You see, Christmas is not about the warm, fuzzy feelings. It’s not about the parties, or the presents, or the pound cakes. Christmas is really about one thing: the invasive love of God.
Friends, make no mistake of it: this is the rhetoric of revolution. This is the kind of talk that strikes fear in the hearts of those in power.
Let us not think only about what brings us joy in this Advent season, but let us meditate on what brings God joy.
Together, we wait for God's beloved thief who will come to steal from us that which we need to let go to welcome the new heaven and new earth.
We are called, in this Season of Advent, to be on guard and alert not out of some sense of paranoia but instead out of hopeful anticipation for what God is doing in the world.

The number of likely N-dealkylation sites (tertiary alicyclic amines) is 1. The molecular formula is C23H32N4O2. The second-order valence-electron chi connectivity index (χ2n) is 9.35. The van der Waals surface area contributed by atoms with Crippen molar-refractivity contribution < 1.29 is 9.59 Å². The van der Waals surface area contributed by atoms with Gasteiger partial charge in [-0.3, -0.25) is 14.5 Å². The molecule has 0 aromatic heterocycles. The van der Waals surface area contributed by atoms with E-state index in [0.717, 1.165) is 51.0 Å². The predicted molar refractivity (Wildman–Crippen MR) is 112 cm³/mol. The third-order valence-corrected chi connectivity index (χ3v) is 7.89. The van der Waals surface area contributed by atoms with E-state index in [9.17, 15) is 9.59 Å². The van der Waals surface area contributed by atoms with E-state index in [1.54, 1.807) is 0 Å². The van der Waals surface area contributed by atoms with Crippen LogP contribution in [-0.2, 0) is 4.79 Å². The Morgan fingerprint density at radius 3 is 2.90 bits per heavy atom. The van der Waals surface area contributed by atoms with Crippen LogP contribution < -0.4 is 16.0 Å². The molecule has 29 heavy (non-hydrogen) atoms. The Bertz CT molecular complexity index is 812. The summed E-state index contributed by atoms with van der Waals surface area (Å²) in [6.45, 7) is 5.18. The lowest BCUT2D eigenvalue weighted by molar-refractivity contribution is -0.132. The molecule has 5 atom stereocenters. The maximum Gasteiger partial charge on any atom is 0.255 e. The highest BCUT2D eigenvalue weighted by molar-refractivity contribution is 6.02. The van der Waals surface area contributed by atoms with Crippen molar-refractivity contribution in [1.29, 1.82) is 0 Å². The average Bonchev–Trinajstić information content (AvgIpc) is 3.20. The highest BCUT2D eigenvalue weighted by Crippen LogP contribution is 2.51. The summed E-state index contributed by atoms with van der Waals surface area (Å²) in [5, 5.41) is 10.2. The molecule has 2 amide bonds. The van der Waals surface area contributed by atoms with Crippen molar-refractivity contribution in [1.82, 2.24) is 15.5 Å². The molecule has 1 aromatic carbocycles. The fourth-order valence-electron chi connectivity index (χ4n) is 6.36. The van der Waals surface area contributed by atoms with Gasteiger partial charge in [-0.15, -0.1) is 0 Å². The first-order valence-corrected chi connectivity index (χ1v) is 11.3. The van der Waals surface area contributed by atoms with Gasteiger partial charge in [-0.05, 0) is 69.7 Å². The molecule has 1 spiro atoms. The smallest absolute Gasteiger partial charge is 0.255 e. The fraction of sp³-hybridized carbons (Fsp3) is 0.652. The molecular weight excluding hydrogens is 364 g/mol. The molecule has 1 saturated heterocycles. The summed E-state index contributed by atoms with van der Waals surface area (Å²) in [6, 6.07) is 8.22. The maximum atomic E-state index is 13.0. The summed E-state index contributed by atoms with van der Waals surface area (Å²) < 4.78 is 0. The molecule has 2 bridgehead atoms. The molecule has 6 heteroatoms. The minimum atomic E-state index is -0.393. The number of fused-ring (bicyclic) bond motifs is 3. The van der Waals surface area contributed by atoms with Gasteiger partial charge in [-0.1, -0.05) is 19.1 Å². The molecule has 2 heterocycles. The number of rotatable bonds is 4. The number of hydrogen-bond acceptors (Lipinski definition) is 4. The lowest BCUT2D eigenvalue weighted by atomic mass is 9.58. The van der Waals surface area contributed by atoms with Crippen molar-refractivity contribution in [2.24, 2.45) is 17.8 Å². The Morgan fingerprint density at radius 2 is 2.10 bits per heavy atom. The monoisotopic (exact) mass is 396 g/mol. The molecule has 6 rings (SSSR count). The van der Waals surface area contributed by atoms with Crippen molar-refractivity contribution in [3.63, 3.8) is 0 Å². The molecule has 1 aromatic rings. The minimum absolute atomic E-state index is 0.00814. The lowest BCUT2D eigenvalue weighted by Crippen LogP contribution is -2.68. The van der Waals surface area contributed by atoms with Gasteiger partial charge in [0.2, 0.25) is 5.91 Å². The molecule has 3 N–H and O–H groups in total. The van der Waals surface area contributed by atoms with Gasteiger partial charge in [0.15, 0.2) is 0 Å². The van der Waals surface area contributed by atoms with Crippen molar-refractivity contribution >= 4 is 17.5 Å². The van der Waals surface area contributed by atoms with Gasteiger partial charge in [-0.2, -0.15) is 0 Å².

When we provoke one another in acts of love and good deeds, it is kind of like we are poking one another, challenging one another to hold ourselves accountable to go above and beyond to do these acts of love and good deeds and not just talk about them.
But something stirred within him that day. Jesus had brought out a stubbornness in him; a stubbornness that he guessed could be the “faith” his healer had just mentioned. A stubbornness to hope in the goodness and beauty of the world despite everything that seemed to indicate otherwise.